Today is Good Friday, the day on which Christians commemorate the death of Jesus by Roman crucifixion. For that reason, it’s also a commemoration of the event which birthed the use of the cross in the Christian tradition.
Unless you’re blind or really culturally unaware, you’ve probably noticed that the cross is the defining symbol of Christianity. You see it everywhere – necklaces, churches, tattoos, bumper stickers – much of the obnoxious kitsch of American religious culture vomits crosses onto everything.
You see the cross everywhere. That’s just the problem.
You see, while we all know the cross has something to do with Christianity and Jesus, we all (including, and perhaps especially, Christians) seem to have forgotten something: a cross is a torture instrument.
Put aside your religious assumptions or lack thereof and explore the story of a dark and human and weirdly redemptive symbol with me.
What Crosses Were (Are) For
Crosses have a long history. The notoriously cruel and feared Assyrian empire – which conquered the part of Jesus’s native Israel known as Samaria in 722 BC – would impale victims on stakes and leave them hanging to terrify captive populations.
The empires which followed Assyria and Babylon in dominating the Near East (with the possible exception of the Persians) would all use crucifixion, including Alexander the Great’s Macedonian empire and the Seleucid Empire which succeeded it.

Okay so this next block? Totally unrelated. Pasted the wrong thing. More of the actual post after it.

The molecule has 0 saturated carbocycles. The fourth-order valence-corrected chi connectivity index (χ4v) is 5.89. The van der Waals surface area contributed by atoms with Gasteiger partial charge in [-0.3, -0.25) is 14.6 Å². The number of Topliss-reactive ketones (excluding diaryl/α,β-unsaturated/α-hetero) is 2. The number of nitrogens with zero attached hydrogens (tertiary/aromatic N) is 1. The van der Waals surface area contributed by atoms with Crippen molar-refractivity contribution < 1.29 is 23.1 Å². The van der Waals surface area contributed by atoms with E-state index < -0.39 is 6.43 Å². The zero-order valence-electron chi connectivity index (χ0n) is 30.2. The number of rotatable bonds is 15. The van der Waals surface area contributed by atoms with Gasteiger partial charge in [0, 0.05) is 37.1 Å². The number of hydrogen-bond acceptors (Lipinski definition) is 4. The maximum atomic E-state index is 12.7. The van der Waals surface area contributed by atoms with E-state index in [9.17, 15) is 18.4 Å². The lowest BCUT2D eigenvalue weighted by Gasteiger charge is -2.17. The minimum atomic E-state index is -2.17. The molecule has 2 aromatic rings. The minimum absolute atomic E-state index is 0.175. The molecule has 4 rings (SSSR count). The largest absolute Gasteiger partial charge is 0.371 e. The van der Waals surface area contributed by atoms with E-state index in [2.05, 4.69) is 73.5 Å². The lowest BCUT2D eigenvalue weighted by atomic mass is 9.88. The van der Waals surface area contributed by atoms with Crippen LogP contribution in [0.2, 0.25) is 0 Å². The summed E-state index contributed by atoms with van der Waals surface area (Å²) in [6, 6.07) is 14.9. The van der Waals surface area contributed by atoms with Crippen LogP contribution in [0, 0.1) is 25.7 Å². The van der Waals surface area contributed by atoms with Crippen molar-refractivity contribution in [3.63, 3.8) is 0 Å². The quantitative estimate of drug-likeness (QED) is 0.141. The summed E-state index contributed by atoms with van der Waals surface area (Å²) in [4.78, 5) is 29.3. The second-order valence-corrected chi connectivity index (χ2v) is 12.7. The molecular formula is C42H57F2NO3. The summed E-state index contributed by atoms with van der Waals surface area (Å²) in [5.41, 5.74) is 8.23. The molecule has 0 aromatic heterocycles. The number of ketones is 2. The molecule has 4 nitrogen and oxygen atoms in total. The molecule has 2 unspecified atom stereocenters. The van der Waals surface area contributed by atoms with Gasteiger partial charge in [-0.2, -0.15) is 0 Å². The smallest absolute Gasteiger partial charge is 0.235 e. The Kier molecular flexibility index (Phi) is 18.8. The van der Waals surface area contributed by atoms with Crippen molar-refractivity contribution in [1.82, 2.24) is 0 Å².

It was the Romans who perfected crucifixion. Death by hanging or nailing to a cross was a long, public method of execution for criminals from lower classes and for rebels from conquered peoples or slave classes. It exposed the victim to public shame and all of the elements of nature while it slowly suffocated him to death over the period of up to several days. It was not a quick death. Crucifixion was designed to make you very aware of the fact that you were dying but not give you the satisfaction of an end.
You’ll note that I alternatively titled this section with the present tense “what crosses are for.” It’s hard to imagine – then again, maybe not so hard for people who understand evil – but this perfected torture method is still in use today in some parts of the world.
No empire could invent a better tool of control through fear or a better symbol of its absolute power. What Jesus and so many other enemies of the Roman state experienced would make us empty our stomachs in shock, disgust, and (hopefully) pity.
The Cross is a Weird Symbol
It’s really weird to make a torture instrument like the cross the central metaphor or symbol for your religious group. That’s like choosing a gallows or a guillotine or a gas chamber as your symbol. Not a wise branding move. No one’s buying that t-shirt.